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properly addressing rules with umpires

Nov 1, 2008
224
0
We ran into a situation yesterday in a tournament and i wasn't sure how to address the situation with the umpires so we let it go and of course the runner eventually scored....as is ALWAYS the case when a runner should have been declared out and wasn't.

A batter walked with no other runners on base. She advanced to first and rounded as though going towards second, but returned to first. The pitcher had the ball in her possession inside the circle prior to the runner reaching first base and made no play on the runner.

In accordance with 5:01 (E) in the Dixie rule book, the runner should have been out.

"If, after the pitcher has possession of the ball within the eight-foot (8') RADIUS
circle, the baserunner starts back to the last base she legally occupied or forward to
another base, and then stops or reverses her direction, she is OUT, unless the pitcher
makes a play on her or another baserunner. If the pitcher makes a play on the
baserunner, the baserunner may stop or reverse her direction"

The umpire at first made some gestures to the runner and spoke to her, but didn't declare her out. I called for time and asked the home plate umpire "Isn't she out? She rounded the base with the pitcher in the circle?" The home plate umpire said "It's his call all the way" and pointed to the first base umpire who pointed at me and said "Runner's safe, play ball." It was pretty obvious that he did not intend to discuss it so i stepped back into the dugout.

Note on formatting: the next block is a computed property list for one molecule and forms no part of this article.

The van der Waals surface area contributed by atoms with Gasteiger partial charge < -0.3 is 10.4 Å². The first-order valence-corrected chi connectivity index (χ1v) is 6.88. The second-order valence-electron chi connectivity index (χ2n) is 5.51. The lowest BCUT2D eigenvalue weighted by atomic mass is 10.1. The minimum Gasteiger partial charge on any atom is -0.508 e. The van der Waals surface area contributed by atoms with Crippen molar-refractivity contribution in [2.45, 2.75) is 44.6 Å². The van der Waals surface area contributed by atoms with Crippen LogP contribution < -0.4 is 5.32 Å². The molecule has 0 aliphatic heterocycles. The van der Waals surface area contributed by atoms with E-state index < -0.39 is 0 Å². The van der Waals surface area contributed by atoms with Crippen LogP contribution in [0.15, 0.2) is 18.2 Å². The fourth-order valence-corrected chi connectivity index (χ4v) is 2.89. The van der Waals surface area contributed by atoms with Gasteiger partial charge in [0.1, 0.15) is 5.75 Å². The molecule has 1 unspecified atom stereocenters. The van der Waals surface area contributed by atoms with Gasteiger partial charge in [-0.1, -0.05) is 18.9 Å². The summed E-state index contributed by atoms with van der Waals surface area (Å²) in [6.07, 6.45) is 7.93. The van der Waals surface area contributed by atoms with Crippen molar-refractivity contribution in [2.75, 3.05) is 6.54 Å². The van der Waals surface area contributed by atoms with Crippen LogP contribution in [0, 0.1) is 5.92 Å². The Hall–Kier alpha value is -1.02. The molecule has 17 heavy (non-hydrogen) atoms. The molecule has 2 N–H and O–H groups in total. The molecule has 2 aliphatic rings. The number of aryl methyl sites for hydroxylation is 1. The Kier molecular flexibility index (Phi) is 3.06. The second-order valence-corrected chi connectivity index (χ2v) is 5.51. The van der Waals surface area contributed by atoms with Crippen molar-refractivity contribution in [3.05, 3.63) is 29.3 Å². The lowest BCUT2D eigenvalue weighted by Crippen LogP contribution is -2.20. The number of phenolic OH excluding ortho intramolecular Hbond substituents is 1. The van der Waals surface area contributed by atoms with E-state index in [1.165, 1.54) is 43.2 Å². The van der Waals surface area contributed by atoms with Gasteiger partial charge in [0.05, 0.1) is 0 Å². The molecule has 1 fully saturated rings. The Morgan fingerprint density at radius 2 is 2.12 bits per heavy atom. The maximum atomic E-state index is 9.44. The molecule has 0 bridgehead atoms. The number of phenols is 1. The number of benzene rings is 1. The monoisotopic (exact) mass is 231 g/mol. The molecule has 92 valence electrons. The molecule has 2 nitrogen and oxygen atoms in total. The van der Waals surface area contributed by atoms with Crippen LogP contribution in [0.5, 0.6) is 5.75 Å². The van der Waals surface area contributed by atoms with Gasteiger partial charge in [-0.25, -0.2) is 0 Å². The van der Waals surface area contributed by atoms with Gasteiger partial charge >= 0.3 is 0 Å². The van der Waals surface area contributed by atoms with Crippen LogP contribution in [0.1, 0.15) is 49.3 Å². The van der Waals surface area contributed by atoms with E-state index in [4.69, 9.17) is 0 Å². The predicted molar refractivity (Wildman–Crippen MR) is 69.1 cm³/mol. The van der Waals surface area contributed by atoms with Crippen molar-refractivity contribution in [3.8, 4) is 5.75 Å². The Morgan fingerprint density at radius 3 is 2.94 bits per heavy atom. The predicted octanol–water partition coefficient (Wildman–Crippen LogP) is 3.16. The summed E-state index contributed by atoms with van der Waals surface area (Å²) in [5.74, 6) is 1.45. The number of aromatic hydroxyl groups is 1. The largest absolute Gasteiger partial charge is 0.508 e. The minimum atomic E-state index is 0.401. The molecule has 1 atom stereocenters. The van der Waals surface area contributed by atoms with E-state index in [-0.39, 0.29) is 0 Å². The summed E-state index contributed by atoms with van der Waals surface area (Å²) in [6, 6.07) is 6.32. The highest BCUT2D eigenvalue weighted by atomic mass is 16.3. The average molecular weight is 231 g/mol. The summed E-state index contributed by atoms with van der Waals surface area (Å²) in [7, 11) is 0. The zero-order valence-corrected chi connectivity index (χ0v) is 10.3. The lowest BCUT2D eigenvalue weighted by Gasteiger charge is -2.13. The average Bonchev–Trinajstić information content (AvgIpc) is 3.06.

Now, i'm not stupid enough to argue balls and strikes, but when there is no "judgement" involved on the play how do you deal with an umpire who blatantly ignores a rule? The home plate umpire's reaction was clear to me "don't blame me, blame him" I don't wanna get thrown out of a game, but this is the sort of thing that drives me nuts. They're supposed to know the rules and we're supposed to play by those rules. Why even have rules if they aren't gonna enforce them? What would you guys have done in this situation? How do i plead my case without getting tossed?
 
May 22, 2008
351
0
NW Pennsylvania
I agree you are right, & I also think you handled the situation the way I would of too. If this was a critical runner in a improtant game, I would probably have calle time & asked the field ump politely if he would be kind enough to explain to me why he called the runner safe when she obviously made the turn to 2b & returned.
 

sluggers

Super Moderator
Staff member
May 26, 2008
5,921
83
Dallas, Texas